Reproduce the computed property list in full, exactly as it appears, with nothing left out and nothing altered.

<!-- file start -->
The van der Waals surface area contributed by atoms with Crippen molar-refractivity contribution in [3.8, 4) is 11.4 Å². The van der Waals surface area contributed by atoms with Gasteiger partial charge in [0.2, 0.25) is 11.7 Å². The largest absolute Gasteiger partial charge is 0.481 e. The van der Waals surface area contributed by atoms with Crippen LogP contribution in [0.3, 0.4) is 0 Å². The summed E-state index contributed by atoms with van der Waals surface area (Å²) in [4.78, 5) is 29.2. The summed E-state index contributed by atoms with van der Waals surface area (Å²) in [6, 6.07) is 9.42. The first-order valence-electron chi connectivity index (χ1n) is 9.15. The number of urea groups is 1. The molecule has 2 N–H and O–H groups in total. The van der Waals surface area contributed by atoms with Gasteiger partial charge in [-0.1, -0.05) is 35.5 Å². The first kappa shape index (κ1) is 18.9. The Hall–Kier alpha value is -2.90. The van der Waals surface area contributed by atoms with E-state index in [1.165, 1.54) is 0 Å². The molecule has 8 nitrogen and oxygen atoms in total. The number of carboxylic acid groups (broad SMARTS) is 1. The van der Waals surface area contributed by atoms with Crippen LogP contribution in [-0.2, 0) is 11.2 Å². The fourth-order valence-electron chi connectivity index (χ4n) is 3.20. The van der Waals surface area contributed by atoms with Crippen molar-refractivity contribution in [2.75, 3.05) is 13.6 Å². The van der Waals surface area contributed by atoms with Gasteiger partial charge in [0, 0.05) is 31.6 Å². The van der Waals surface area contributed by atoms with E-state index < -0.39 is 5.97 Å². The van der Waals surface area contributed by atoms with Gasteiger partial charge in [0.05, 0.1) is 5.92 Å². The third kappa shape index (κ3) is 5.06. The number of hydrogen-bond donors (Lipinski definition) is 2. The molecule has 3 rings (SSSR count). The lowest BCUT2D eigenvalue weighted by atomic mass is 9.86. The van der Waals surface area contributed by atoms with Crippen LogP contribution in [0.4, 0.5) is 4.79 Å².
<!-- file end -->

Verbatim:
The van der Waals surface area contributed by atoms with Crippen molar-refractivity contribution in [3.8, 4) is 11.4 Å². The van der Waals surface area contributed by atoms with Gasteiger partial charge in [0.2, 0.25) is 11.7 Å². The largest absolute Gasteiger partial charge is 0.481 e. The van der Waals surface area contributed by atoms with Crippen LogP contribution in [0.3, 0.4) is 0 Å². The summed E-state index contributed by atoms with van der Waals surface area (Å²) in [4.78, 5) is 29.2. The summed E-state index contributed by atoms with van der Waals surface area (Å²) in [6, 6.07) is 9.42. The first-order valence-electron chi connectivity index (χ1n) is 9.15. The number of urea groups is 1. The molecule has 2 N–H and O–H groups in total. The van der Waals surface area contributed by atoms with Gasteiger partial charge in [-0.1, -0.05) is 35.5 Å². The first kappa shape index (κ1) is 18.9. The Hall–Kier alpha value is -2.90. The van der Waals surface area contributed by atoms with E-state index in [1.165, 1.54) is 0 Å². The molecule has 8 nitrogen and oxygen atoms in total. The number of carboxylic acid groups (broad SMARTS) is 1. The van der Waals surface area contributed by atoms with Crippen LogP contribution in [-0.2, 0) is 11.2 Å². The fourth-order valence-electron chi connectivity index (χ4n) is 3.20. The van der Waals surface area contributed by atoms with Crippen molar-refractivity contribution in [2.75, 3.05) is 13.6 Å². The van der Waals surface area contributed by atoms with Gasteiger partial charge in [0, 0.05) is 31.6 Å². The van der Waals surface area contributed by atoms with E-state index < -0.39 is 5.97 Å². The van der Waals surface area contributed by atoms with Gasteiger partial charge in [0.05, 0.1) is 5.92 Å². The third kappa shape index (κ3) is 5.06. The number of hydrogen-bond donors (Lipinski definition) is 2. The molecule has 3 rings (SSSR count). The lowest BCUT2D eigenvalue weighted by atomic mass is 9.86. The van der Waals surface area contributed by atoms with Crippen LogP contribution in [0.4, 0.5) is 4.79 Å².